The Subcommission heard 30 witnesses and also examined relevant documents, such as the manifestos of far-left parties, related to the dispute over whether Article 15 was applicable. The Greek government claimed that the United Democratic Left (EDA), alleged to have Communist tendencies, was forming a popular front and infiltrating youth organizations to seize power. The respondent governments argued that if the EDA was in fact a danger to democracy, its power could be circumscribed by constitutional means, and it had been losing support in previous elections and becoming increasingly politically isolated. After examining the evidence, the Subcommission concluded the Greek communists had given up in their attempt to seize power by force and lacked the means to do so, while the popular front scenario was implausible.[100] Further, the rapid and effective suppression of junta opponents after the coup was evidence the Communists were "incapable of any organised action in a crisis".[101]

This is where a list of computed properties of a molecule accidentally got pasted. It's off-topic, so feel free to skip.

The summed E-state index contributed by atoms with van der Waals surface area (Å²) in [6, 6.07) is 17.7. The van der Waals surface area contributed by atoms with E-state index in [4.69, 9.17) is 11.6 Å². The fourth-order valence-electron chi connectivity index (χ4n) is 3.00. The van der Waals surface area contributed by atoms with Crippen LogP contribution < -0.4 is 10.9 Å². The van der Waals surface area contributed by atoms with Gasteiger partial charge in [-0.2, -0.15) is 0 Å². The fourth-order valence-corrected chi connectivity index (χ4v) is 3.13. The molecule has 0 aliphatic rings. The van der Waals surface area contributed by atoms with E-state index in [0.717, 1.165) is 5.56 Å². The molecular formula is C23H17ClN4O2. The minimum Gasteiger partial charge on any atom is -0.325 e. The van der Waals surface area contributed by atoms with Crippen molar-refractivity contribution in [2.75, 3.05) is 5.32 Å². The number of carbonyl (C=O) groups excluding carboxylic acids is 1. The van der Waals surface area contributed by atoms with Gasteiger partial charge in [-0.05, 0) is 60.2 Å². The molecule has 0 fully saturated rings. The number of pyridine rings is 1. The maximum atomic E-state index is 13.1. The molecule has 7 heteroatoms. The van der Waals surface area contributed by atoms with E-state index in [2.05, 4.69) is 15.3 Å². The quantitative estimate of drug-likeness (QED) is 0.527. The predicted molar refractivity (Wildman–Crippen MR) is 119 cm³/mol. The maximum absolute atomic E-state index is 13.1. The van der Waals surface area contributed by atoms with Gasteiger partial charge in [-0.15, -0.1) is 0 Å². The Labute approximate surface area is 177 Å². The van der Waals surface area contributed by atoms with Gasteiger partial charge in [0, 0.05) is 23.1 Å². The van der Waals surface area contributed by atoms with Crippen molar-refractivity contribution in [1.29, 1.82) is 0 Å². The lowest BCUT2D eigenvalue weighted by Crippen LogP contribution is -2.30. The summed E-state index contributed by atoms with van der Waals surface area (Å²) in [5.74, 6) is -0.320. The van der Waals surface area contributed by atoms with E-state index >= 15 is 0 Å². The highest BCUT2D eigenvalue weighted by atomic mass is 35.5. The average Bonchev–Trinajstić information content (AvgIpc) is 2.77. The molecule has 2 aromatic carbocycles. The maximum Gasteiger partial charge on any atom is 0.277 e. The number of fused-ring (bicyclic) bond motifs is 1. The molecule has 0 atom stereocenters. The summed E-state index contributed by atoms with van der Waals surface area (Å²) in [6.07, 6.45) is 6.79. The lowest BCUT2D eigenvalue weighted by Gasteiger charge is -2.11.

The Greek government also alleged that a "crisis of institutions" due to political mismanagement made the coup necessary; the applicant countries stated that "disapproval of the programme of certain political parties, namely the Centre Union and the EDA, did not of itself entitle the respondent Government to derogate from the Convention under Article 15".[102][103] The Subcommission found that, contrary to the claims of their opponents, the Center Union politicians Georgios and Andreas Papandreou were committed to democratic and constitutional government.[102] The Subcommission also rejected the junta's argument that demonstrations and strikes justified the coup, as these disruptions to public order were not more severe in Greece than other European countries and did not rise to a level of danger such as to justify derogation.[104] Although the Subcommission found that before the coup there had been an increase of "political instability and tension, of an expansion of the activities of the Communists and their allies, and of some public disorder",[101] it believed that the elections scheduled for May 1967 would have stabilized the political situation.[102]